Author Archives: David Totman
Monday, August 29 marks the 11 year anniversary of Hurricane Katrina, the costliest disaster in American history. And while the category five storm caused unprecedented damage, the community has rebuilt the destroyed infrastructure, and has also taken new steps forward technologically.
The city of New Orleans now uses GIS extensively, and incorporates Esri’s ArcGIS platform into a series of enterprise applications. These help the public stay informed as well as enabling them to participate in making their city a better, safer place to live.
For instance, a new website called Where Y’at, is allowing citizens to access public data as easily as any common search engine. By typing in their address, people can find up-to-date information about property boundaries, garbage, and recycling pick-up days, polling locations, district representation, and more.
Flooding is one of the most costly natural disasters that government agencies endure. Floods are a great risk to people and property. Knowing ahead of time that a flood is going to happen, what will be flooded, who will be affected, and how to respond is of great importance to reducing loss of life and property.
Does your organization have the capabilities, resources, and tools it needs to weather any storm and safeguard your community? In this blog you will find three critical steps that help you to prepare for and respond to flooding events.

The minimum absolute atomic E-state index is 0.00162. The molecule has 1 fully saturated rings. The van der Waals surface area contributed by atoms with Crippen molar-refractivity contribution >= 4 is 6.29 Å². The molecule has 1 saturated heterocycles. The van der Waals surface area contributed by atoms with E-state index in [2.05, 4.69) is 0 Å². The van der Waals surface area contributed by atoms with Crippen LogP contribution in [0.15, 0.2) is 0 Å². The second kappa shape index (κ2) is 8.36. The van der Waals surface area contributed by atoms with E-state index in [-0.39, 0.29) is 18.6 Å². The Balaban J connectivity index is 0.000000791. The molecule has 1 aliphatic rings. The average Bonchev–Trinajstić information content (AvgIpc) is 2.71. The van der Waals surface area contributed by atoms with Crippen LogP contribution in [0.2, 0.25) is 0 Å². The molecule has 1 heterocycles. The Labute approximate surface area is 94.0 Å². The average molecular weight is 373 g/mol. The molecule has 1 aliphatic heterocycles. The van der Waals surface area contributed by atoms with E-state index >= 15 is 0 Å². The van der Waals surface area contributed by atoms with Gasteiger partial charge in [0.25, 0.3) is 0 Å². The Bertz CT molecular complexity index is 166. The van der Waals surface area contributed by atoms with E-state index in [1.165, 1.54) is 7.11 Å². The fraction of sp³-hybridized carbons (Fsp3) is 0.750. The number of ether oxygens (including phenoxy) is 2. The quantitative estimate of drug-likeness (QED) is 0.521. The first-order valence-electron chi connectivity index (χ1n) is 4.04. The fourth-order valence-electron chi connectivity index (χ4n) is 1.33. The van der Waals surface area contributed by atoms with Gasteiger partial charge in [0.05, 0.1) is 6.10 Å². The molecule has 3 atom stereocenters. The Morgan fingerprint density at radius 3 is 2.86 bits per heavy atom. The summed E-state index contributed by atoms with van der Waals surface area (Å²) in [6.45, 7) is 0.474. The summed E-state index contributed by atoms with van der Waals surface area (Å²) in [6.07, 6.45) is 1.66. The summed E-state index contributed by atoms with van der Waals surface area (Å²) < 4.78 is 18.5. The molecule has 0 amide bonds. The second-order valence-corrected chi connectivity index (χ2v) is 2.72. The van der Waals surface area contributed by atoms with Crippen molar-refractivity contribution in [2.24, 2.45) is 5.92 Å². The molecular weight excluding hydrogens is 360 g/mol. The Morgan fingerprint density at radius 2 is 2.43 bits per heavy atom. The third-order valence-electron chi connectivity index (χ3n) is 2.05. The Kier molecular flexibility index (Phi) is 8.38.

Join Esri at the American Water Resources Association (AWRA) 2016 Summer Specialty Conference: GIS and Water Resources IX
The Esri water team will be on site at the AWRA Summer Specialty Conference, July 11-13 at the Hilton Sacramento Arden West. The focus of this year’s event is the role of GIS to support better decisions across water, land, and ecological resources.
Esri is a bronze-level sponsor and exhibitor at the conference, where a spectrum of topics will be covered in 37 sessions over the course of three days, ranging from water resource data development techniques to complex computer modeling infrastructures.
This year, National Mosquito Control Awareness Week is June 26, 2016 – July 2, 2016. Mosquito Awareness week highlights the importance of mosquito control to further bring awareness about efforts to prevent and protect residents from mosquito borne diseases. According to the American Mosquito Control Association, over one million people worldwide die from mosquito-borne diseases every year. Mosquito vectored diseases include, malaria, and viruses such as yellow fever, dengue, chikungunya, West Nile virus and Zika virus. Below you will find six examples of organizations keeping their communities informed about vector aid and vector control efforts.
Recently, Zika virus is exploding across the Americas. Direct Relief is reaching out to their partner network in affected regions to offer resources. In this map, one can click on the partner network icon and see the partner name and location to get resources such as painkillers, insect repellent, and birth control.
Three clicks to public works? If you read about the Internet of Things, there is a theory that everyone wants information in three clicks or fewer. I read an interesting rebuttal to this theory, suggesting that it is not the number of clicks that is important but whether users are getting the information they need along the way. At Esri, we are working hard to get you the information you need in as few clicks as possible. Truth is, many public works challenges cannot be resolved in three clicks, but at least we give you the information you need in each step of the business process.